Gleb gleb gleb

Elkhorn Coral

It was a little strange being in San Pedro without Dave and Corinne (happy travels!) but we found something to help fill the void.

Tadd and I had talked about continuing our PADI training in hopes of having some fun and also making ourselves even more employable, so having talked to a bunch of dive shops on the island, I set out to get my Rescue diver cert with Crazee Eddie.

Crazy Eddie

The whole thing only took a couple of days and Tadd was able to come along for a free dive one morning so not too shabby. Eddie was fun, but being slow season here, he didn’t have many students lined up, so we decided to go with Ecologic Divers (next door) for our Divemaster certifications as they had a steady stream of people through their doors.

It may not have been the cheapest place in the world to divemaster, but we were already here… with a free place to live.. and had begun to get to know the island a little and where to get cheap food and shopping. And as we were going to spend 3 weeks training we reckoned the number of dives we would get to do would outweigh a cheaper location that would just push us quickly through the course.

Ecologic Dock

So we began our life as, “lower than whale sperm,”  according to Steve Lee (one of our instructors at Ecologic).

The diving was great and we got lots of dives in! We spent just under 4 weeks hanging and training with Steve, Junior, Shelley, Juanita, Charlie, Marcos… and all the other quirky characters at the dive shop.

We got to go to lots of the different sites outside the reef with the long finger canyons of coral reef that reach out east from the Meso-American Mayan Reef (2nd biggest in the world) that stretches south from the Mexico to Belize and beyond) and dive with up to 14 nurse sharks at once, spotted eagle rays, turtles, moray eels, giant grouper and dozens of other multicolored species of fish, corals and sponges. We even got to go dive the wall at the Elbow of Turneffe Cay, as well as exploring the Hol Chan channel by night (Tadd’s first night dive!).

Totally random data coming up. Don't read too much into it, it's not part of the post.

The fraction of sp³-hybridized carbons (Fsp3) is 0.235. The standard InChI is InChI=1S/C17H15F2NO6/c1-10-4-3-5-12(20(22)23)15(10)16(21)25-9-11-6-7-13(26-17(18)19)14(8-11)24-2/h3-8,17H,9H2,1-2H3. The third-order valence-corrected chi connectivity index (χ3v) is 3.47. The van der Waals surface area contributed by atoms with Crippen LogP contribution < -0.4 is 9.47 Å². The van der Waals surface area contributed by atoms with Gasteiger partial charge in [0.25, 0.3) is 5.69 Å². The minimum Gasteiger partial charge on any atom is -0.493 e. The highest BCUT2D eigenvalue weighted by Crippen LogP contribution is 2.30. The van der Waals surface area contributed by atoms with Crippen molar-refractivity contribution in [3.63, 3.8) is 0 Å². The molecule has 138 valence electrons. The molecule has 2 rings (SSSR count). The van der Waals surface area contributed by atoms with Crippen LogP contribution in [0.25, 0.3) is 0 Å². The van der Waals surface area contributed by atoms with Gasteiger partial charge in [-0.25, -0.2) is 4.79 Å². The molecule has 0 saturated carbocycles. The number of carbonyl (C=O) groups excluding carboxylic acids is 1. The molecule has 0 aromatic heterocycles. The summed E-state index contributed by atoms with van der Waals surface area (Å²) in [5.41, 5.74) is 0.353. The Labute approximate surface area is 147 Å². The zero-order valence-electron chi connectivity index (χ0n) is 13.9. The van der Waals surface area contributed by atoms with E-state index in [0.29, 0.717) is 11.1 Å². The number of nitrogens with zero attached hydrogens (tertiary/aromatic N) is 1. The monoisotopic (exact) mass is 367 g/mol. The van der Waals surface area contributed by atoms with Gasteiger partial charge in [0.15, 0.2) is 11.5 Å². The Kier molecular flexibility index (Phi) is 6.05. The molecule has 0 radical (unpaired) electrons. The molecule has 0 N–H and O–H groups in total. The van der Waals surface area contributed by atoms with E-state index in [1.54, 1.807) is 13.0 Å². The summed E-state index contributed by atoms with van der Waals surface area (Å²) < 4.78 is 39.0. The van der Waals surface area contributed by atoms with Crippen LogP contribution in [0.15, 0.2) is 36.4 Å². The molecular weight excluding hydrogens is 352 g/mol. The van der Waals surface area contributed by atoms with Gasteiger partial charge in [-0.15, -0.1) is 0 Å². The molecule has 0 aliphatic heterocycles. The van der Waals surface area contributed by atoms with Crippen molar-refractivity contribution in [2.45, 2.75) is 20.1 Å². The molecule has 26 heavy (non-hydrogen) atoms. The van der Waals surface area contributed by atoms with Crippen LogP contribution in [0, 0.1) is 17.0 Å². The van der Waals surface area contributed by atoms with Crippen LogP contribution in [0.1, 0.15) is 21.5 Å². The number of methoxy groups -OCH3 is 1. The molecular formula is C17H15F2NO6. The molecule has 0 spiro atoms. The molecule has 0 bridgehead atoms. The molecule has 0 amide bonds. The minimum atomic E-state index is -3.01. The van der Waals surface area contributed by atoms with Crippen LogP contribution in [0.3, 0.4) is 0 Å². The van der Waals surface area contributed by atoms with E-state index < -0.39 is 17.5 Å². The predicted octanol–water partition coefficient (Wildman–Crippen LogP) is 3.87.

Ecologic tanks

But one of the most memorable dives was the day I spotted a poor yellow-tailed snapper with a hook in it’s mouth… I pointed it out to Tadd who gestured to indicate that it was done for… and so he grabbed the end of the fishing line dangling from the hook (hoping to trail the fish back to boat and for our dinner!) … but the snapper was having nothing to do with that plan and began to swim around like a crazy fish… Charlie the divemaster reckoned he could get the hook out and took over… at which point a big, black grouper came close by… and then out of nowhere the black grouper whizzed up from somewhere beneath us and inhaled the snapper, the hook, the fishing line and almost Charlie’s hand in one huge, and amazingly audible gulp… and it was all over!!

The challenges of underwater fishing I guess!